We're nearly a year into the pandemic and scammers are still taking advantage of the financial hardship caused by COVID-19. In a recent attack, they impersonated a government entity and offered supposed relief funds to gain access to sensitive and identifying information.
Summary of Attack Target
- Platform: Office 365
- Bypassed Email Security: Proofpoint
- Victims: Employees
- Payload: Link
- Technique: Impersonation
Overview of the Department of Labor Impersonation Attack
The attacker impersonates the New York Department of Labor by disguising their identity with the display name “email@example.com” and displaying the New York State logo at the top of the email. However, a closer look reveals the true sender is “firstname.lastname@example.org”, a Panamanian-registered domain with no association to the New York state government.
The attacker claims that the government will administer a $600 relief fund to citizens who fill out the indicated form. The “click here” hypertext redirects the recipient to a webpage controlled by the attackers and mimics a New York state government page that asks for sensitive information such as name, address, date of birth, social security number, and driver’s license number.
The email contains an embedded link that should supposedly lead to a NY.GOV site, but actually points to "https://thesender[.]org/fjc4". After clicking on the hypertext, the link redirects to “bo2.cloudns.cl/NYU/cnf[.]php”, a phishing page posing as a legitimate government website. Although this landing page displays the official New York state government logo, the URL is not associated with the New York Department of Labor. Instead, it is a trap for users to release valuable information in the pursuit of their promised COVID-19 relief fund.
The landing page itself asks for not only basic information like name and address but also social security number and driver's license number—both of which could be used for nefarious purposes. If the recipients fall victim to this attack, they would release extremely personal information to the scammers, which could ultimately lead to identity theft and other fraud.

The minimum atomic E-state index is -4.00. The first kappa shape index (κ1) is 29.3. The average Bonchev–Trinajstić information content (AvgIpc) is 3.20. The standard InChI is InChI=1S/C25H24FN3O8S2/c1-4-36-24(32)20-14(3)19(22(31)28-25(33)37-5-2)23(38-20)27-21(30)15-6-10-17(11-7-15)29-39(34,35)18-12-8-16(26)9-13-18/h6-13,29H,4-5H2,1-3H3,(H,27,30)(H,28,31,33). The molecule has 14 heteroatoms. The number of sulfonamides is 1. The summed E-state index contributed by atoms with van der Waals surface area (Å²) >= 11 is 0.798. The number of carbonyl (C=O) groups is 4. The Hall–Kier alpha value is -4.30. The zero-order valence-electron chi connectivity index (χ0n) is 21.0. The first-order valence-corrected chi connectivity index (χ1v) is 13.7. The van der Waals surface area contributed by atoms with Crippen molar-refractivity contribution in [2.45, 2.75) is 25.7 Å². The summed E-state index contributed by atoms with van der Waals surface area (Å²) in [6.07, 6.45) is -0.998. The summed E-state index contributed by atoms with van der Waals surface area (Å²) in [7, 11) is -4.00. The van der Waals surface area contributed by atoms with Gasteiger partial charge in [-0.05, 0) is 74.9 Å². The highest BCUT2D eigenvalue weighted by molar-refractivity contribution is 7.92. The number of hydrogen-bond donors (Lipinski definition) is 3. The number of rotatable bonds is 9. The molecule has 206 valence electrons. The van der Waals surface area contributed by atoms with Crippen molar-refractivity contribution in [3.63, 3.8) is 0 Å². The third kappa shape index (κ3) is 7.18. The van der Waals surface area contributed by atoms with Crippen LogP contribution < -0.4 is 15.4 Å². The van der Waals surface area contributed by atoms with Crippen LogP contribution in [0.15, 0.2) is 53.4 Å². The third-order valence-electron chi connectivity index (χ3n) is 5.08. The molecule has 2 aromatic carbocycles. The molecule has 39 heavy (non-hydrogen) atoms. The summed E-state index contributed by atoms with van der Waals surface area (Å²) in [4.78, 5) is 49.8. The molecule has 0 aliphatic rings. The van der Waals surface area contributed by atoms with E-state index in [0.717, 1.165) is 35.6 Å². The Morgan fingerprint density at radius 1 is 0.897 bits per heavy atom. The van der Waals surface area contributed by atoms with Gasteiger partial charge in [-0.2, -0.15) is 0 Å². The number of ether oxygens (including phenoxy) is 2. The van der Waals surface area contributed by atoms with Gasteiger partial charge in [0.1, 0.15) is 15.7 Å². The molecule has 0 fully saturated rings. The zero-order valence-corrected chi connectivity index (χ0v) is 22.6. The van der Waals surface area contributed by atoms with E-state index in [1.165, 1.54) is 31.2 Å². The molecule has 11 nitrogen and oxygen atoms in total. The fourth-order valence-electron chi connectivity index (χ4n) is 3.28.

Why This Identity Theft Attack was Effective
Because this email is offering $600 in relief funds to those who might be suffering from financial hardship, the recipient is incentivized to act quickly in order to claim this offer. Additionally, by impersonating an official government entity, the email creates an air of authority and may seem more legitimate to the recipient, motivating the recipient to engage without delay. Americans have already received pandemic stimulus checks from the government, so a recipient of this email may truly believe that the government is offering additional relief as the pandemic continues.
In an additional effort to appear legitimate, the attacker employs the official logos of the New York state government in both the email and the fake form, creating a credible impression of a legitimate government entity.
Abnormal stopped this email due to a variety of factors, including the unusual sender, suspicious link, and the language that indicates that the attacker may be attempting to steal personal information. We've also seen a large uptick in the number of attacks revolving around the COVID-19 pandemic, making this more likely to be an attack. Combined together, these factors help determine that the attack is malicious and is thus stopped before reaching inboxes.
If you're interested in stopping identity theft and credential phishing for your organization, see a demo of the Abnormal Security platform today.